Owners of the Revel Casino in Atlantic City still hold onto hope that a buyer will be found, but have announced a closing date of Sept. 2, 2014.
A lawyer for the casino, John Cunningham, told a bankruptcy judge at a hearing yesterday that bids received for the casino earlier this month undervalued the property considerably. There are no longer any sufficient bids on the table that would allow the Revel to stay open, he said.
Revel has been losing over $1 million per week and a shutdown early next month will allow the
bleeding to stop. Cunningham suggested that perhaps
some of the dust has to settle following the casino’s closing before a buyer with deep pockets emerges, the Press of Atlantic City reported.
Monday’s hearing was originally set by Chief U.S. Bankruptcy Judge Gloria Burns with the intention of her green-lighting the sale of the casino. The judge admitted to being
heartsick upon hearing that no qualified bids from potential buyers have been received and that a shutdown is imminent.
The Revel is only two years old and has been losing money from the get-go following its grand opening in April 2012. The shutdown in two weeks will send almost 3,000 workers to the unemployment line.
A number of bids were reportedly received by the Aug. 4 deadline, but an auction where bidders could amend their original offers was called off. Cunningham indicated that the value of the bids was more along the lines of purchasing the casino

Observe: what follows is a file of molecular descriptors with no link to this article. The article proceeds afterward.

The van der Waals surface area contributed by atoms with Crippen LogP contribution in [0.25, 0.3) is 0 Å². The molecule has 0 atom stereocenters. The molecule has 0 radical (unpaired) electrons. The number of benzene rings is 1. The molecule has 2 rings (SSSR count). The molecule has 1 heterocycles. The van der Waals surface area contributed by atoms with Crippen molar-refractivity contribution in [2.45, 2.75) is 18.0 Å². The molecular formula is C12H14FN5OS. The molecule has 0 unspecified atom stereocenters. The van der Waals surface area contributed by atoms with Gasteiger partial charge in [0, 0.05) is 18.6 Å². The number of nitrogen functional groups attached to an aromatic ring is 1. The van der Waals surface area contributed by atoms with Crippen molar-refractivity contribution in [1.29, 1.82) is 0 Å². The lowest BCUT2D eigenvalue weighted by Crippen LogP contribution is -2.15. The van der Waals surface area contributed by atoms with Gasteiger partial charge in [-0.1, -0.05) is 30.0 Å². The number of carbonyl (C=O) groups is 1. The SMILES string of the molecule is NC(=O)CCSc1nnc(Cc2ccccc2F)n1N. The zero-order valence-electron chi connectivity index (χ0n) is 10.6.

for its space and parts.
The Atlantic Club closed and was stripped for parts in January after a joint bid by Caesars and Tropicana was approved. The Revel owners and New Jersey officials are hoping that the two-year-old casino can avoid the same fate.
Unless anything changes within the next few weeks, the Trump Plaza Hotel and Casino, Showboat Casino Hotel and Revel will all be turning away gamblers by mid-September. Buyers for any of the three casinos would certainly be welcomed by an Atlantic City gaming industry that has collectively fallen on hard times.
New Jersey Gov. Chris Christie has scheduled a summit for Sept. 8 to discuss the closings and to lay the groundwork for future plans with regard to the health and well-being of Atlantic City. The arrival of competing casinos in neighboring states has devasted the once-booming profits of the state’s casinos.
Online poker and gambling legislation was approved and enacted in the Garden State in 2013 with hopes of offsetting some of the decrease in profits seen on the land-based gaming ledger. New Jersey’s igaming scheme remains a work in progress and has been a regulatory success despite failing to meet lofty revenue projections thus far.